"While it’s important to try new things, explore new territories, and take on new commitments, make sure to leave time for yourself. As someone who is always eager to take on new projects and responsibilities, I have learned the importance of making sure to reserve time to be yourself. Reserve half an hour to call your family, take time to laugh with your friends, and let yourself be alone and relax. In today’s fast-paced world, it’s easy to get caught up in everything happening..."
"After realizing subjects surrounding computer science is my calling I began to realize that my gender and socioeconomic standing affected my choice of study. My high school did not offer and computer science courses so how was I supposed to know I loved it so much? I’m glad that I was able to find new opportunities with my college education."
"Be fearless. Try something new. It will help you get to know yourself better and find your place in the world. Just like the great Taylor Swift had said: “fearless is having fears but jumping anyway.”"
"Never been to a hackathon, run a marathon, written a short story, or tried to build your own company? Don’t wait for someone to invite you to do these things, don’t wait for more experience, don’t wait for a sign. If these things are what you want, just do them. Yes, you may not know what you’re doing initially and you might even suck, but you’ll ask for help or learn from your mistakes, and the only thing you can do from then onwards is to get better."
"If you want to try Computer Science, and are scared, just go for it. It will work out.
This field opens a lot of doors. You make cool stuff. You meet cool, smart, people."
"A lot of times I get asked why I like Computer Science — my answer is always that even though it’s incredibly powerful and creative, it also has helped me become a better person. It has taught me to love myself through my failures, disappointments, rejections, broken code, and mistakes."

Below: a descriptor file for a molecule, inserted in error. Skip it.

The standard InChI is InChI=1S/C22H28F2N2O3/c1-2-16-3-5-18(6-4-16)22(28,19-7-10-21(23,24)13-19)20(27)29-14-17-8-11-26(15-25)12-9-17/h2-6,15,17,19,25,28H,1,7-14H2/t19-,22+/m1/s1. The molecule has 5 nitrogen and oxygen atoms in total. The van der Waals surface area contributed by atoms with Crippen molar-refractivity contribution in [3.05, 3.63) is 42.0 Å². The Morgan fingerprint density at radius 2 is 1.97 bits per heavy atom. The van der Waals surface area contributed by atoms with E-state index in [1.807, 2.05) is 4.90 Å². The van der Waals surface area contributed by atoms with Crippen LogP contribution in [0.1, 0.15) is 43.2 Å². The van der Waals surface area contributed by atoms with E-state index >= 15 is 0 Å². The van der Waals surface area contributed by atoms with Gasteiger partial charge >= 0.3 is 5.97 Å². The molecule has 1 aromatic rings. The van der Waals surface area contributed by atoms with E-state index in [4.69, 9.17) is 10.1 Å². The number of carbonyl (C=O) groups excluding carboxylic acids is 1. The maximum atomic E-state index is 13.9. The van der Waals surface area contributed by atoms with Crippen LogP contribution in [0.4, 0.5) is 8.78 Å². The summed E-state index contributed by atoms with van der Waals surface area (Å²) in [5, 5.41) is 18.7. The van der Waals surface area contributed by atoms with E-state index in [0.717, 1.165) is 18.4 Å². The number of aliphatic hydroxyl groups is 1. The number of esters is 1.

"Shed your inhibitions — don’t be afraid to experiment with new things, don’t feel shy in reaching out to people and learning new things whether you succeed or fail. The only failure is not trying at all."
"In life’s most vulnerable moments, there are no job titles, varsity letters, or good grades to help you along — you are revealed exactly for who you are, completely raw and at your very essence. Who do I want to be in these moments?"
"Absolutely never be afraid to go after your goals!! You are never too young, too old, or too whatever. Just start in the best way that you know how. If you believe in yourself and what you are doing, you will have endless success."
"Be true to yourself and discover your passions. Do not think you are a lesser to men. Women have the power to shake and move mountains collectively! We can change the landscape of the workforce/entrepreneurship and drive to the mountaintop in heels! Don’t try to fit yourself into a minority box. You have the ability to break barriers and the glass ceiling:) Keep fighting the good fight."
"I think you shouldn’t be afraid to care about what you care about. Sometimes I’m intimidated by the fact that I’m not someone whose done incredibly technical projects in my spare time, and I don’t have all the jargon and knowledge of more intense coding hobbyists. But I think that’s ok. We’re allowed to be more than 100% Computer People… while still being successful and powerful in our field :)"